These birds forage on the ground or in low vegetation, with a habit of noisily rummaging through dry leaves searching for food. They mainly eat insects, acorns, seeds and berries.
The call may be harsher and more varied than for the eastern towhee.
In the pond at the north end of the park I was delighted to discover a group of Buffleheads congregating in the still and secluded waters These little winter ducks are some of my favorites. At first glace they appear to colored with a simple mix of stark black and white. Upon closer inspection, and in the right light, their feathers will light up with a rainbow of colors in a way that really makes seeing a Bufflehead something special.
Wikipedia has this to say about the attractive Bufflehead:
Buffleheads have evolved their small size in order to fit the nesting cavity of their “metabiotic” host, a woodpecker, the northern flicker. Due to their small size, they are highly active, undertaking dives almost continuously while sustained by their high metabolism. They do not tend to collect in large flocks; groups are usually limited to small numbers. One duck will serve as a sentry, watching for predators as the others in the group dive in search of food. Buffleheads are amongst the last waterfowl to leave their breeding grounds and one of the world’s most punctual migrants, arriving on their wintering grounds within a narrow margin of time.
Because of their striking plumage, highly active nature and their proximity to humans on waterfront properties, buffleheads are one of the most popular birds amongst bird watchers. The bufflehead, also known as the spirit duck, was added to the coat of arms of the town of Sidney, British Columbia, in 1995. Buffleheads are hunted and are considered a gamebird. In contrast to many other seaducks that have declined in recent decades, bufflehead numbers have remained relatively constant. Habitat degradation is the major threat to this bird, since they depend on very limited coastal habitat on their wintering grounds, and very specific habitat in their boreal breeding grounds. Although buffleheads do use man-made nest boxes, they still need the forest habitat to thrive.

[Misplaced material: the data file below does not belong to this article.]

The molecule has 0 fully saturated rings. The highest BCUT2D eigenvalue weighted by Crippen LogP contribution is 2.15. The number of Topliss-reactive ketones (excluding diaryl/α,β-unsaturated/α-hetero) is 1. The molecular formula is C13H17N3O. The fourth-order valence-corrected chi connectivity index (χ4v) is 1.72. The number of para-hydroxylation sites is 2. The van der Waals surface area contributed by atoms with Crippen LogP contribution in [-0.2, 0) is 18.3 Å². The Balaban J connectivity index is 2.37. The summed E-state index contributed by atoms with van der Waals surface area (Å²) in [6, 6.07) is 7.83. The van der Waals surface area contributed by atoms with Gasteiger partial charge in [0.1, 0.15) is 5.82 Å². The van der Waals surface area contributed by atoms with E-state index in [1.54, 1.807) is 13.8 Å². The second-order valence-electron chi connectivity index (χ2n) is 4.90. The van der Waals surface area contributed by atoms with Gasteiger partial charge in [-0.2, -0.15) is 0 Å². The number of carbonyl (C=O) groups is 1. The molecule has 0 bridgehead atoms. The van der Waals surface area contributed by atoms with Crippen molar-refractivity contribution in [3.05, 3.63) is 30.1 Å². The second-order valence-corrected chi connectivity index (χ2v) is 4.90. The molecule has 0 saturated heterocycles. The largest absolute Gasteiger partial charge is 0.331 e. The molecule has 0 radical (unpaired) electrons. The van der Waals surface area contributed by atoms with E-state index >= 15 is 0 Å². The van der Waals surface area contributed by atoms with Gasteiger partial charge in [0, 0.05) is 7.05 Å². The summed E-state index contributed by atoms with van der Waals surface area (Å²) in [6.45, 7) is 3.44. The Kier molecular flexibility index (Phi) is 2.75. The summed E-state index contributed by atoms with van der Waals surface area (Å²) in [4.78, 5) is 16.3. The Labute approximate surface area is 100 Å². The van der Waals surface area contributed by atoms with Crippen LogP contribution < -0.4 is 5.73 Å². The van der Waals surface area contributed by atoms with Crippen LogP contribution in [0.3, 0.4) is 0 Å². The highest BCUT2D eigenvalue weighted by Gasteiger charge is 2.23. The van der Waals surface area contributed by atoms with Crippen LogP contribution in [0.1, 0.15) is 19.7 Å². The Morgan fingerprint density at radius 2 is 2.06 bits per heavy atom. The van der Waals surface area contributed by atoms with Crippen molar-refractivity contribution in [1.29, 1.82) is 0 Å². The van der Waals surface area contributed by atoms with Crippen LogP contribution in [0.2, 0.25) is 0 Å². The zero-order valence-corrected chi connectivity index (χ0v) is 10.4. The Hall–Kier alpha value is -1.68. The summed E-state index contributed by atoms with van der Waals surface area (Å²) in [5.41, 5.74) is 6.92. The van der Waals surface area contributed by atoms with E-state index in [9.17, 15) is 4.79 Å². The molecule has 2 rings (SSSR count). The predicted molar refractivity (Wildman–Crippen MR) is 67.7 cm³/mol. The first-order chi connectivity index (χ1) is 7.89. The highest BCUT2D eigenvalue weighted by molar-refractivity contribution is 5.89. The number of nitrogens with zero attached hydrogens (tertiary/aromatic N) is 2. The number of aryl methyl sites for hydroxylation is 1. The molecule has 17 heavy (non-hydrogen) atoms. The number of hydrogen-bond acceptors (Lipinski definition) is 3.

Coppell’s proximity to DFW Airport makes it a prime location for warehouses and business park, and an expansive business park surrounds Wagon Wheel and Coppell Nature Park. Massive warehouses belonging to the likes of Amazon and The Container Store are located just across the street. Business parks like these are havens for urban wildlife. With plenty of resources—like water features and abundant landscaping—plus a human population that usually clears out around 5:00pm every day, many wild animals are able to thrive in these places. Having a refuge like Coppell Nature Park nearby creates a symbiosis that can only be expected to enhance the diversity of urban wildlife.